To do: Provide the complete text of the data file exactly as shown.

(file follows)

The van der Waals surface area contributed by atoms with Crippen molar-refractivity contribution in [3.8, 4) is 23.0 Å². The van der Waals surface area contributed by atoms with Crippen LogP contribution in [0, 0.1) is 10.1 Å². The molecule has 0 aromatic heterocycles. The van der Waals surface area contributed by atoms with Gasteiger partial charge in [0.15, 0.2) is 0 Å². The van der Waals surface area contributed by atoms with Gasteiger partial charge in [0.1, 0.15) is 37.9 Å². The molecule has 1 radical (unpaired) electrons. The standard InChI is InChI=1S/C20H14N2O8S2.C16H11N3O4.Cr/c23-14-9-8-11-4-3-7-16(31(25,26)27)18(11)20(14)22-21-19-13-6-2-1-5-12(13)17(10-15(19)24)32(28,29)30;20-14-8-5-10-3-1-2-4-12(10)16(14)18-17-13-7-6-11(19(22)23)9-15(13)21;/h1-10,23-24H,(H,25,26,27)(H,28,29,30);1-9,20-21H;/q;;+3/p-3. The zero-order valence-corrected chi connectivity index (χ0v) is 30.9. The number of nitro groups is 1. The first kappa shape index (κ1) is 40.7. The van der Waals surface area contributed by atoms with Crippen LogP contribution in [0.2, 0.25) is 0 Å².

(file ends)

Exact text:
The van der Waals surface area contributed by atoms with Crippen molar-refractivity contribution in [3.8, 4) is 23.0 Å². The van der Waals surface area contributed by atoms with Crippen LogP contribution in [0, 0.1) is 10.1 Å². The molecule has 0 aromatic heterocycles. The van der Waals surface area contributed by atoms with Gasteiger partial charge in [0.15, 0.2) is 0 Å². The van der Waals surface area contributed by atoms with Gasteiger partial charge in [0.1, 0.15) is 37.9 Å². The molecule has 1 radical (unpaired) electrons. The standard InChI is InChI=1S/C20H14N2O8S2.C16H11N3O4.Cr/c23-14-9-8-11-4-3-7-16(31(25,26)27)18(11)20(14)22-21-19-13-6-2-1-5-12(13)17(10-15(19)24)32(28,29)30;20-14-8-5-10-3-1-2-4-12(10)16(14)18-17-13-7-6-11(19(22)23)9-15(13)21;/h1-10,23-24H,(H,25,26,27)(H,28,29,30);1-9,20-21H;/q;;+3/p-3. The zero-order valence-corrected chi connectivity index (χ0v) is 30.9. The number of nitro groups is 1. The first kappa shape index (κ1) is 40.7. The van der Waals surface area contributed by atoms with Crippen LogP contribution in [0.2, 0.25) is 0 Å².